How to Avoid Autumnal Road Hazards

How to Avoid Autumnal Road Hazards

As temperatures start to drop and the days get shorter, drivers have been offered advice on how to avoid the dangers autumn can bring to UK roads. The motoring experts at have revealed their best advice for coping with autumnal hazards on the roads.

From replacing wiper blades to checking and replacing fog lights, drivers have been offered tips for preparing to drive in the low sun, rain, chilly mornings and sudden fog that autumn can bring. The LeaseVan team have also looked at other potential hazards, like driving in the dark and avoiding animals which are more active in autumn.

Tim Alcock from said: “Since we’ve been able to get out of our homes and back onto the roads, drivers will have gotten used to the warm dry weather, but with autumn just around the corner we wanted to make sure motorists were prepared for the potential dangers the change in weather can bring.

“We’ve compiled some advice for the different hazards, but the most important thing drivers need to remember is to slow down and leave plenty of room between them and the car in front. It’s also important to make sure your vehicle is in top condition too. Checking the wiper blades, bulbs and anti-freeze regularly is a must.”

1. Wet weather

Quick showers and heavy downpours can be dangerous to drive through. Rainwater mixing with the oil, dirt and grime on the roads can make then slick and slippery. Slow down and make sure you have enough stopping distance should you need to break suddenly.

2. Dazzle

Low sun can cause a problem at this time of year making it difficult to see. Make sure you carry a pair of sunglasses in the car, use the sun visors and keep the windscreen clean. A grimy windscreen can make the glare worse. If you are being dazzled, slow down.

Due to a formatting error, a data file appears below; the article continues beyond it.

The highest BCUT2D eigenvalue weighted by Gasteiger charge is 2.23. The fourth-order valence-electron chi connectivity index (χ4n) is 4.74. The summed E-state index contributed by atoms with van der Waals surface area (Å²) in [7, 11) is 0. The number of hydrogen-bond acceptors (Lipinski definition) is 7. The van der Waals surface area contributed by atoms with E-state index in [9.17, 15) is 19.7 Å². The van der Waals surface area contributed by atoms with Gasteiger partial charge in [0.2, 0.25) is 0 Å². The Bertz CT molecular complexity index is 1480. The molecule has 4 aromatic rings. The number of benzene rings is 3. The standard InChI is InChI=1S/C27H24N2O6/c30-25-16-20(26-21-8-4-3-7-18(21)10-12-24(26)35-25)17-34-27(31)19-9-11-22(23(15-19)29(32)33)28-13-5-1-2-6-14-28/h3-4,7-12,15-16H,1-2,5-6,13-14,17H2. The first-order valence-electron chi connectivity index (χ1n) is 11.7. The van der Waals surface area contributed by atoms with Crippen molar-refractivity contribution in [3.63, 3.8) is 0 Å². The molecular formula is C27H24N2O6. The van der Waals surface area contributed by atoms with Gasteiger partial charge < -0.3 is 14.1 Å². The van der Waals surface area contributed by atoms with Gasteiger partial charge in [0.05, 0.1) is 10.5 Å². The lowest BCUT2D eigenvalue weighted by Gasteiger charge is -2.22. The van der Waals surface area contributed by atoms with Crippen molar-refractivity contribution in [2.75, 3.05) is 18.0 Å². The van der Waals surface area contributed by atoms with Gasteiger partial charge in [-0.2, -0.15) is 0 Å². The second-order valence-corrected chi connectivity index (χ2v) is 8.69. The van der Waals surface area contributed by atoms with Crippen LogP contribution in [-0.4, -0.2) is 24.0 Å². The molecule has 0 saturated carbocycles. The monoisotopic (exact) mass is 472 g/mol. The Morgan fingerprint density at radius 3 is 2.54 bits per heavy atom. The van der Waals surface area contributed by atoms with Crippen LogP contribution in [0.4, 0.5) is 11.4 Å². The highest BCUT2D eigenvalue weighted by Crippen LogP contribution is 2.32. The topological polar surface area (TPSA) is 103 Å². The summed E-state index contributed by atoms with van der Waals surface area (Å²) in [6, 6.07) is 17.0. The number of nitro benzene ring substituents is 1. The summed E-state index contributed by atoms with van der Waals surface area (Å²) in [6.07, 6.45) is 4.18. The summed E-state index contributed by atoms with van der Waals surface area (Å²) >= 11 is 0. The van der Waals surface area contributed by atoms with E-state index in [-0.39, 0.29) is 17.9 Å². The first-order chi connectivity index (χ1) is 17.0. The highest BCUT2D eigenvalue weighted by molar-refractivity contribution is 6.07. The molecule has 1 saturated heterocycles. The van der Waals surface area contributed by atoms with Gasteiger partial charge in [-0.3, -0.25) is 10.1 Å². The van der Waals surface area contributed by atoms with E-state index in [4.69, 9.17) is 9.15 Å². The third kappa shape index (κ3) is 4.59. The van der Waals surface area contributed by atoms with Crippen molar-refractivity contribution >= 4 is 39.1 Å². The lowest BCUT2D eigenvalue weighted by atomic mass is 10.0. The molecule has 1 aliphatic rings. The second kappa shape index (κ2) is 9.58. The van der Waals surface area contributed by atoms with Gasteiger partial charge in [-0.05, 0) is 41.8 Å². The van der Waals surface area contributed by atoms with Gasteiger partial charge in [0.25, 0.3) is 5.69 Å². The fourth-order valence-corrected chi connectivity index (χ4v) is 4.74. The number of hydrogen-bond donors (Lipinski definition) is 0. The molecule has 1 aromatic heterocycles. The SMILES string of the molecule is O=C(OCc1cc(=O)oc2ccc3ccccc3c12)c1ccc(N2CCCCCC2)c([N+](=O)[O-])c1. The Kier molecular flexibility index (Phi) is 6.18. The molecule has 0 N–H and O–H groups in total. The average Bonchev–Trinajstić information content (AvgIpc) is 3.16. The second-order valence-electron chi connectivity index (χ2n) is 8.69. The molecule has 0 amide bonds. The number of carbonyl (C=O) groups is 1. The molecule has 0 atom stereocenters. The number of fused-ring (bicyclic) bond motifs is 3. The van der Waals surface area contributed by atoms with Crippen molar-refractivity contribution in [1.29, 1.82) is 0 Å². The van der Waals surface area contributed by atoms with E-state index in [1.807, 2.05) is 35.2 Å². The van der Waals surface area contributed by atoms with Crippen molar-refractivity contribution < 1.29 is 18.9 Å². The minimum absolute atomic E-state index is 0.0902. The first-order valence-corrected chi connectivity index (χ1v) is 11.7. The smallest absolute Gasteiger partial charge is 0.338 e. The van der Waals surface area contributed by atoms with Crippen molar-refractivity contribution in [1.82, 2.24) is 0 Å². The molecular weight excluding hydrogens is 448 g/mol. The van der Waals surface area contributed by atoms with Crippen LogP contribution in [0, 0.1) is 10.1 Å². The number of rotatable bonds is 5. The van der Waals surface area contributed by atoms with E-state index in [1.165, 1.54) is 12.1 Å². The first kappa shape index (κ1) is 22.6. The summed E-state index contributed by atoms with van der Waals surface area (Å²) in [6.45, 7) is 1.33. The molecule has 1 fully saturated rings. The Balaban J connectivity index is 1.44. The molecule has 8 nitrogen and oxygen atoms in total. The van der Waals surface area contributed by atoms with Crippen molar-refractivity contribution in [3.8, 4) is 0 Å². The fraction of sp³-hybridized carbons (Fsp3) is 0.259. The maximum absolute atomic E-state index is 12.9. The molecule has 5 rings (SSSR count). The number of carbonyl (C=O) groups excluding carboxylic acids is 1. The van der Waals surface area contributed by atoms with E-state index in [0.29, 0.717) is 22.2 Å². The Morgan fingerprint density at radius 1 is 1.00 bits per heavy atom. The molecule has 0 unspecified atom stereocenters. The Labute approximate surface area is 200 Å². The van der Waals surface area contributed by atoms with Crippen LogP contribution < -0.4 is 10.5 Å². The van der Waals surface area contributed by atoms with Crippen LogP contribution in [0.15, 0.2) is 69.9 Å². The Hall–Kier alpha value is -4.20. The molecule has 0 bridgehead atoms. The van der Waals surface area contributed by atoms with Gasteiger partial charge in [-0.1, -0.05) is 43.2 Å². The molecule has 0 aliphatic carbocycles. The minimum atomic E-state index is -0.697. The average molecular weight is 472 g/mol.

3. Wet leaves

A patch of wet leaves can be just as dangerous as a big puddle. Reduce your speed before driving onto them, and remember, they may be hiding a pothole or other road hazard.

4. Driving in the dark

Being ready for night-time driving is essential. Check the bulbs in your headlights and taillights and when you’re on the road, slow down and keep an eye out for pedestrians.

5. Chilly mornings

The onset of autumn and winter means a dip in temperatures. Make sure your anti-freeze has been checked and you have everything you need to scrape the windscreen.

6. Icy roads

More of a problem during winter months, but some autumnal mornings can be icy. Try not to break suddenly or take corners too quickly. Be gentle with your acceleration and manoeuvres.

7. Fog

Fog can be a sudden hazard and it’s best to avoid driving if it’s too heavy. If you are caught out by quick falling fog, keep your speed low, use dipped lights and fog lights rather than full beamed lights and allow plenty of room for the car in front.

8. Animals

Deer are most active during the autumn months, October in particular, and are known to dart out into the road. If you see a deer, slow down and continue as usual.

9. Wiper blades

After a summer of sunshine, it’s time to check your wiper blades. If they squeak as they wipe, it’s time to replace them.

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